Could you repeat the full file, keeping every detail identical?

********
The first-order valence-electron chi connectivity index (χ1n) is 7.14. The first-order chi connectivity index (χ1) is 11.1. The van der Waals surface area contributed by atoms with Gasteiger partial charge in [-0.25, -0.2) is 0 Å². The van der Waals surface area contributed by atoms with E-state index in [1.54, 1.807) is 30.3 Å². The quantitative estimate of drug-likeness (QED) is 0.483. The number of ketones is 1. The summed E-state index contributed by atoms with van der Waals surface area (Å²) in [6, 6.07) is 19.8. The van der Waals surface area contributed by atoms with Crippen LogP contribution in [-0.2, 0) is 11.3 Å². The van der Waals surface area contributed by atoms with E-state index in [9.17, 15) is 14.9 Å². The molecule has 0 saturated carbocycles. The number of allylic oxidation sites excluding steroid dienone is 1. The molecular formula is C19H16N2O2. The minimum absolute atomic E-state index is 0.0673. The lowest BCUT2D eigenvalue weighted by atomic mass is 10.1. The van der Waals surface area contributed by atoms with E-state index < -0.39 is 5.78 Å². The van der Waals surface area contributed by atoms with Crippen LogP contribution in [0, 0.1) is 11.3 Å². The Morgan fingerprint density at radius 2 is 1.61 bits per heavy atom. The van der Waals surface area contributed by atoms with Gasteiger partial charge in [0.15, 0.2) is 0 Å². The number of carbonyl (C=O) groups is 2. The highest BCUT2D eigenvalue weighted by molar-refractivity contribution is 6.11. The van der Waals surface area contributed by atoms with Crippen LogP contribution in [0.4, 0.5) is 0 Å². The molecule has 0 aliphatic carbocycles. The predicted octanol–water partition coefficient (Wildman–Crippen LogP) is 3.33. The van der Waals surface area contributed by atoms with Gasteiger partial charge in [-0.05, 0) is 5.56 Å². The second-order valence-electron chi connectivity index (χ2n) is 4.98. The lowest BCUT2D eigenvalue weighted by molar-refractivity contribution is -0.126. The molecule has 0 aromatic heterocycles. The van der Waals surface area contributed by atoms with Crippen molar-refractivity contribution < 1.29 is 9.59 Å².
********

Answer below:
The first-order valence-electron chi connectivity index (χ1n) is 7.14. The first-order chi connectivity index (χ1) is 11.1. The van der Waals surface area contributed by atoms with Gasteiger partial charge in [-0.25, -0.2) is 0 Å². The van der Waals surface area contributed by atoms with E-state index in [1.54, 1.807) is 30.3 Å². The quantitative estimate of drug-likeness (QED) is 0.483. The number of ketones is 1. The summed E-state index contributed by atoms with van der Waals surface area (Å²) in [6, 6.07) is 19.8. The van der Waals surface area contributed by atoms with Crippen LogP contribution in [-0.2, 0) is 11.3 Å². The van der Waals surface area contributed by atoms with E-state index in [9.17, 15) is 14.9 Å². The molecule has 0 saturated carbocycles. The number of allylic oxidation sites excluding steroid dienone is 1. The molecular formula is C19H16N2O2. The minimum absolute atomic E-state index is 0.0673. The lowest BCUT2D eigenvalue weighted by atomic mass is 10.1. The van der Waals surface area contributed by atoms with E-state index < -0.39 is 5.78 Å². The van der Waals surface area contributed by atoms with Crippen LogP contribution in [0, 0.1) is 11.3 Å². The Morgan fingerprint density at radius 2 is 1.61 bits per heavy atom. The van der Waals surface area contributed by atoms with Gasteiger partial charge in [0.15, 0.2) is 0 Å². The number of carbonyl (C=O) groups is 2. The highest BCUT2D eigenvalue weighted by molar-refractivity contribution is 6.11. The van der Waals surface area contributed by atoms with Crippen LogP contribution in [0.4, 0.5) is 0 Å². The molecule has 0 aliphatic carbocycles. The predicted octanol–water partition coefficient (Wildman–Crippen LogP) is 3.33. The van der Waals surface area contributed by atoms with Gasteiger partial charge in [-0.05, 0) is 5.56 Å². The second-order valence-electron chi connectivity index (χ2n) is 4.98. The lowest BCUT2D eigenvalue weighted by molar-refractivity contribution is -0.126. The molecule has 0 aromatic heterocycles. The van der Waals surface area contributed by atoms with Crippen molar-refractivity contribution < 1.29 is 9.59 Å².